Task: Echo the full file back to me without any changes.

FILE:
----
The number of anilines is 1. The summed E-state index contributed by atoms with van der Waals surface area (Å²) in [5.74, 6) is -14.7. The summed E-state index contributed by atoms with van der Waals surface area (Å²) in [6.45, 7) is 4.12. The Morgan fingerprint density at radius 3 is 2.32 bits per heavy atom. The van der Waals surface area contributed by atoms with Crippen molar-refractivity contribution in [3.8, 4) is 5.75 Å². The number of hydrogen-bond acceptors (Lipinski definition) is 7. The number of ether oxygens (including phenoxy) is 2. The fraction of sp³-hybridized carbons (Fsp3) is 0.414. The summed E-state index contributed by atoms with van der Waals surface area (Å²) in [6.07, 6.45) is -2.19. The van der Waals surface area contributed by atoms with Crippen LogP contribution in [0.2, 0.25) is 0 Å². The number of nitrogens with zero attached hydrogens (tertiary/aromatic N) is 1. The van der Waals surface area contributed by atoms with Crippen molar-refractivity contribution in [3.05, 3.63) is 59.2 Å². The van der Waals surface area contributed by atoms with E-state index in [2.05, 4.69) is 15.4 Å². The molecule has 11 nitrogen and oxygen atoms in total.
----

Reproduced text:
The number of anilines is 1. The summed E-state index contributed by atoms with van der Waals surface area (Å²) in [5.74, 6) is -14.7. The summed E-state index contributed by atoms with van der Waals surface area (Å²) in [6.45, 7) is 4.12. The Morgan fingerprint density at radius 3 is 2.32 bits per heavy atom. The van der Waals surface area contributed by atoms with Crippen molar-refractivity contribution in [3.8, 4) is 5.75 Å². The number of hydrogen-bond acceptors (Lipinski definition) is 7. The number of ether oxygens (including phenoxy) is 2. The fraction of sp³-hybridized carbons (Fsp3) is 0.414. The summed E-state index contributed by atoms with van der Waals surface area (Å²) in [6.07, 6.45) is -2.19. The van der Waals surface area contributed by atoms with Crippen LogP contribution in [0.2, 0.25) is 0 Å². The number of nitrogens with zero attached hydrogens (tertiary/aromatic N) is 1. The van der Waals surface area contributed by atoms with Crippen molar-refractivity contribution in [3.05, 3.63) is 59.2 Å². The van der Waals surface area contributed by atoms with E-state index in [2.05, 4.69) is 15.4 Å². The molecule has 11 nitrogen and oxygen atoms in total.